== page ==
Though I have focused primarily on the relationship between culture and technology, it is also important to remember the influence of the environment. Through cultural macroevolution, the environment shapes how the culture will form, which in turn shapes the subsequent technologies that are developed (Ehrlich). Because of Greece’s location in the Mediterranean, a dry-farming method of agriculture was sufficient in the mild climate. There lacked a need for extensive irrigation, as such was the case for the arid regions of Iran (White, 68); therefore irrigation technologies were not heavily pursued. However, because of its coastal location, ship-building was an extremely crucial technology and held primary focus. Furthermore, the development of new techniques can lead to significant alterations to the environment, causing problems that require further technological change to correct.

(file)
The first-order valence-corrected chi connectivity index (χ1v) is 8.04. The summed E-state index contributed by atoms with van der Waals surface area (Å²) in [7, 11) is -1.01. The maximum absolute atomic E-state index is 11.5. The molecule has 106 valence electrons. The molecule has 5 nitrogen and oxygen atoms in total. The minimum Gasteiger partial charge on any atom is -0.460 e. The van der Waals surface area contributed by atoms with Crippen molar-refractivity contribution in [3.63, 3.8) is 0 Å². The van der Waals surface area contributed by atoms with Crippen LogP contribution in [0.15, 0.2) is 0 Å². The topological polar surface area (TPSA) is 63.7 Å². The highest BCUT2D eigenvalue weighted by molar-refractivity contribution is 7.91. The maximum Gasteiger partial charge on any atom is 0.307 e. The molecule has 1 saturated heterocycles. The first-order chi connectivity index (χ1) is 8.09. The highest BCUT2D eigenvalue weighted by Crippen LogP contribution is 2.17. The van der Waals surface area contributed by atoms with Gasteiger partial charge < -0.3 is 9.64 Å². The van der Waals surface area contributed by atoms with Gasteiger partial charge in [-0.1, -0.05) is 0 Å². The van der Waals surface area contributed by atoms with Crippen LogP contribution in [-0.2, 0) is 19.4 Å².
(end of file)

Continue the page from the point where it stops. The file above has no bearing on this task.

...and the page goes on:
Chant, Colin. "Chapter 2: Greece" in " Pre-industrial Cities and Technology." Routledge Press, 1999. pp. 48-80.
Cipolla, Carlo M. "The Economic History of World Population." The Harvester Press, 1978. pp. 17-54.
Ehrlich, Paul R. "Ch.11: Gods, Dive-Bombers, and Bureaucracy" in "Human Natures: Genes Cultures, and the Human Prospect." Island Press, 2000. pp. 253-279.
White, K.D. Greek and Roman Technology. Cornell University Press, 1984.